On 15 September 2008, the panel notified the parties in the dispute that it had decided to seek expert advice in four fields: (a) fire blight, including its potential spread through trade in apples and the phytosanitary measures to be applied to control its spread; (b) European canker, including its potential spread through trade in apples, the climatic conditions for its establishment, and the phytosanitary measures to be applied to control its spread; ( c) ALCM, including its potential spread through trade in apples and the phytosanitary measures to be applied to control its spread; and (d) pest risk assessment, including the use of semi-quantitative methodologies.

Three months later, the panel announced that it had selected a list of seven experts.

Australia raised concerns with specific aspects of the panel's processes for selecting and consulting the scientific experts.

In its ruling, the panel found no evidence that the process of selecting and consulting experts was conducted improperly, that due process in the experts consultation phase of these proceedings was compromised, nor that Australia's procedural rights were in any manner negatively affected in this regard.

In its review of Australia's IRA to determine whether New Zealand had articulated a prima facie case that the IRA is not a proper risk assessment within the meaning of the SPS Agreement, the panel noted that New Zealand argued that Australia's IRA is not a risk assessment within the meaning of Article 5.1 of the SPS Agreement.

According to New Zealand's argument, Australia has not properly evaluated the likelihood of entry, establishment or spread of the three relevant pests, nor has it evaluated that likelihood according to the SPS measures which might be applied. In New Zealand's view, "the conclusions in the IRA do not find sufficient support in the scientific evidence relied upon". To the extent that a proper risk assessment does not exist to support Australia's measures, those measures cannot be said to be "based on" a risk assessment.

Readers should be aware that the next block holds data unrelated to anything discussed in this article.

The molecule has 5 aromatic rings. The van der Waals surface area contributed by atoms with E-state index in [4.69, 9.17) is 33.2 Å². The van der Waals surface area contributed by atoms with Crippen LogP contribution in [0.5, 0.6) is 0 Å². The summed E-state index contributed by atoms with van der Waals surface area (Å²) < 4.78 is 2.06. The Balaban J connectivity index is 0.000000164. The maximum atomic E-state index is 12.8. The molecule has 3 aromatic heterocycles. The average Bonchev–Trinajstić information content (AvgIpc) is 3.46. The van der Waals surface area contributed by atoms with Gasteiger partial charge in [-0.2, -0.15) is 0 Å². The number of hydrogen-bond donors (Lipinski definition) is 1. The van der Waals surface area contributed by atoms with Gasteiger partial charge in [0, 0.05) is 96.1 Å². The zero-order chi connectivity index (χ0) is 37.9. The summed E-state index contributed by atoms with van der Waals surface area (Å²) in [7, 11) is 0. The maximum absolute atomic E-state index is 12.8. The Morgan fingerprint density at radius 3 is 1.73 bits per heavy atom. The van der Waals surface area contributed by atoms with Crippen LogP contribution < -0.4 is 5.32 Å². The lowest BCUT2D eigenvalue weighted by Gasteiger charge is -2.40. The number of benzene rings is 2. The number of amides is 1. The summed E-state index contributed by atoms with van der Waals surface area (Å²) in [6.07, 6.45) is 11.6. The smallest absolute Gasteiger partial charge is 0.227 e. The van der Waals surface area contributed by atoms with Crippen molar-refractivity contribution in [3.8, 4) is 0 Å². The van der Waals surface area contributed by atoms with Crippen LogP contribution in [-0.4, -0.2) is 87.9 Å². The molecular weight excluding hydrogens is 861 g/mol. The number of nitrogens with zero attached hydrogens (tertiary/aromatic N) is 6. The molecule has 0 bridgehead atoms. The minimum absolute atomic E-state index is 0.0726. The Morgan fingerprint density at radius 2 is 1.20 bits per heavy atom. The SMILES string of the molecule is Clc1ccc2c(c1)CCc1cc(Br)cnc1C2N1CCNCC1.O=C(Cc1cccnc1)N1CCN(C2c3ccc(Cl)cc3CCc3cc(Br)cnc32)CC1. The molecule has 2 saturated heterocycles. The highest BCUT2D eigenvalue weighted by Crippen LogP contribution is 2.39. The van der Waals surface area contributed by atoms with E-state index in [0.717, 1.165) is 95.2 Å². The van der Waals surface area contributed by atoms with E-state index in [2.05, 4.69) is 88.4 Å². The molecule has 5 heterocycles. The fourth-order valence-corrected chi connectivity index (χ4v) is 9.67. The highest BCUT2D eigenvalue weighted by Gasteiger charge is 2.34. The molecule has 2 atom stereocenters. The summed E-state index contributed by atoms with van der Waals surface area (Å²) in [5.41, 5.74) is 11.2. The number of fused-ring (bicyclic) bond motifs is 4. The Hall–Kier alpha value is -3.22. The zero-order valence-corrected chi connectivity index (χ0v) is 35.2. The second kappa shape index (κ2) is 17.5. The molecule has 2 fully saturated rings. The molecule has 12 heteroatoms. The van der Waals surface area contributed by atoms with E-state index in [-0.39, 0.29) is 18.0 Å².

According to the panel, New Zealand identified three "fundamental methodological flaws" in Australia's IRA that, in combination, would result in a vastly overestimated probability of entry, establishment and spread of the pests at issue.

The first methodological flaw identified by New Zealand is the IRA's choice of "an inflated maximum value ... for the probability of events with a negligible likelihood of occurring". The second methodological flaw is the "inappropriate use of [a] uniform distribution to model the likelihood of events, particularly those with a 'negligible' likelihood of occurring". The third methodological flaw is "the overestimation of the projected volume of trade" in New Zealand apples.

According to the panel, Australia responded that the IRA is a proper risk assessment under Article 5.1 of the SPS Agreement. New Zealand fails to recognize that risk assessments must confront scientific uncertainty, which may only be resolved or accommodated "through the exercise of expert judgement in accordance with the specific requirements of each case".

According to Australia, the legal question that the panel must consider is not whether New Zealand's "alternative scientific account" is credible or even represents mainstream opinion, but whether Australia's measures are based on an objective and coherent risk assessment.

In its review of the IRA's analysis regarding fire blight, the panel considered several issues including the eight importation steps described in Australia's IRA.

Regarding importation step 1 for fire blight (representing the likelihood that the relevant pest is present in the source orchards), the panel said that New Zealand argues that the IRA's estimation that Erwinia amylovora would be present in 100 per cent of source orchards in New Zealand is incorrect and constitutes a "significant overestimation". In New Zealand's view, this conclusion is "based on a misreading of scientific literature and incorrect assumptions [and is] not supported by the scientific evidence".

The panel said that while the IRA's basis with respect to this importation step comes from respected and qualified scientific sources, the IRA's reasoning in this regard is not coherent and objective and the resulting likelihood assigned to this step is exaggerated.